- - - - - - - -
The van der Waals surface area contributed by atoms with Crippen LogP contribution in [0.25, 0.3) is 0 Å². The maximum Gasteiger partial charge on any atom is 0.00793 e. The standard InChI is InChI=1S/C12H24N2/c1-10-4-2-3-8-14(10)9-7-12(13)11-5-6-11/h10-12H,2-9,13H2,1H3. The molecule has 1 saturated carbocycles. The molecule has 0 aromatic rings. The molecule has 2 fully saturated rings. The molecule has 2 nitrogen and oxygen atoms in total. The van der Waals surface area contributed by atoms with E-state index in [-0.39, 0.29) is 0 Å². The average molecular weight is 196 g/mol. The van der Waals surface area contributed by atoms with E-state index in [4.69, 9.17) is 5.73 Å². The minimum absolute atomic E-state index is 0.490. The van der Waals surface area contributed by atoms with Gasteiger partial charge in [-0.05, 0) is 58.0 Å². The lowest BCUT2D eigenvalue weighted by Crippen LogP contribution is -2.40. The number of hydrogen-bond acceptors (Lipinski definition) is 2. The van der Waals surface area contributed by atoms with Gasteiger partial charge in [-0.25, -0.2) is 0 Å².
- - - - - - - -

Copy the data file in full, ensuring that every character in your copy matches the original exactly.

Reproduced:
The van der Waals surface area contributed by atoms with Crippen LogP contribution in [0.25, 0.3) is 0 Å². The maximum Gasteiger partial charge on any atom is 0.00793 e. The standard InChI is InChI=1S/C12H24N2/c1-10-4-2-3-8-14(10)9-7-12(13)11-5-6-11/h10-12H,2-9,13H2,1H3. The molecule has 1 saturated carbocycles. The molecule has 0 aromatic rings. The molecule has 2 fully saturated rings. The molecule has 2 nitrogen and oxygen atoms in total. The van der Waals surface area contributed by atoms with E-state index in [-0.39, 0.29) is 0 Å². The average molecular weight is 196 g/mol. The van der Waals surface area contributed by atoms with E-state index in [4.69, 9.17) is 5.73 Å². The minimum absolute atomic E-state index is 0.490. The van der Waals surface area contributed by atoms with Gasteiger partial charge in [-0.05, 0) is 58.0 Å². The lowest BCUT2D eigenvalue weighted by Crippen LogP contribution is -2.40. The number of hydrogen-bond acceptors (Lipinski definition) is 2. The van der Waals surface area contributed by atoms with Gasteiger partial charge in [-0.25, -0.2) is 0 Å².